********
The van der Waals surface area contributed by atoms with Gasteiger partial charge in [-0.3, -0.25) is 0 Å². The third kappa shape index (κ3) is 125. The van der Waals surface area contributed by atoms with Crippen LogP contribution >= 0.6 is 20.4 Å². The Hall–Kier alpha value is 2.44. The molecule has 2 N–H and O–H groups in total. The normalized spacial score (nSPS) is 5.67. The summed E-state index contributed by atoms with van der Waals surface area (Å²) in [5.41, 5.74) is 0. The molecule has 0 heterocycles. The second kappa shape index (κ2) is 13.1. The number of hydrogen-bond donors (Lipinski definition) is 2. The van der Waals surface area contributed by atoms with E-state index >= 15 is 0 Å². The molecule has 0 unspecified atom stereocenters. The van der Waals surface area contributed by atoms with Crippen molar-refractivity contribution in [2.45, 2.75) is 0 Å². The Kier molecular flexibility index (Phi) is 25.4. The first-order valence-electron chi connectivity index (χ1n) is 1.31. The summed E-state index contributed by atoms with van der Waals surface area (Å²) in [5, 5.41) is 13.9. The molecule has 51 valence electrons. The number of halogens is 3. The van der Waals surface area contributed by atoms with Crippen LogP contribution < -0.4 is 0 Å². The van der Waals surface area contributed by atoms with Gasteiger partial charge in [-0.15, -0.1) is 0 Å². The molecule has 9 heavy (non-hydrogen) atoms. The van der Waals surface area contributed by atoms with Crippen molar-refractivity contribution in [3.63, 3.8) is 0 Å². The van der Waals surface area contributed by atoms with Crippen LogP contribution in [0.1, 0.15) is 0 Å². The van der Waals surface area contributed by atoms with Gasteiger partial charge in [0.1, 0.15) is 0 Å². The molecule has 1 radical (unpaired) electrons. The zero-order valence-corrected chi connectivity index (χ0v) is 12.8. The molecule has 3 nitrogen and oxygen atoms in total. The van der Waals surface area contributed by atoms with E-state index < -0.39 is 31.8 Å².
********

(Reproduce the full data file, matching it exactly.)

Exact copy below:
The van der Waals surface area contributed by atoms with Gasteiger partial charge in [-0.3, -0.25) is 0 Å². The third kappa shape index (κ3) is 125. The van der Waals surface area contributed by atoms with Crippen LogP contribution >= 0.6 is 20.4 Å². The Hall–Kier alpha value is 2.44. The molecule has 2 N–H and O–H groups in total. The normalized spacial score (nSPS) is 5.67. The summed E-state index contributed by atoms with van der Waals surface area (Å²) in [5.41, 5.74) is 0. The molecule has 0 heterocycles. The second kappa shape index (κ2) is 13.1. The number of hydrogen-bond donors (Lipinski definition) is 2. The van der Waals surface area contributed by atoms with E-state index >= 15 is 0 Å². The molecule has 0 unspecified atom stereocenters. The van der Waals surface area contributed by atoms with Crippen molar-refractivity contribution in [2.45, 2.75) is 0 Å². The Kier molecular flexibility index (Phi) is 25.4. The first-order valence-electron chi connectivity index (χ1n) is 1.31. The summed E-state index contributed by atoms with van der Waals surface area (Å²) in [5, 5.41) is 13.9. The molecule has 51 valence electrons. The number of halogens is 3. The van der Waals surface area contributed by atoms with Crippen LogP contribution < -0.4 is 0 Å². The van der Waals surface area contributed by atoms with Gasteiger partial charge in [-0.15, -0.1) is 0 Å². The molecule has 9 heavy (non-hydrogen) atoms. The van der Waals surface area contributed by atoms with Crippen molar-refractivity contribution in [3.63, 3.8) is 0 Å². The van der Waals surface area contributed by atoms with Crippen LogP contribution in [0.1, 0.15) is 0 Å². The van der Waals surface area contributed by atoms with Gasteiger partial charge in [0.1, 0.15) is 0 Å². The molecule has 1 radical (unpaired) electrons. The zero-order valence-corrected chi connectivity index (χ0v) is 12.8. The molecule has 3 nitrogen and oxygen atoms in total. The van der Waals surface area contributed by atoms with E-state index < -0.39 is 31.8 Å².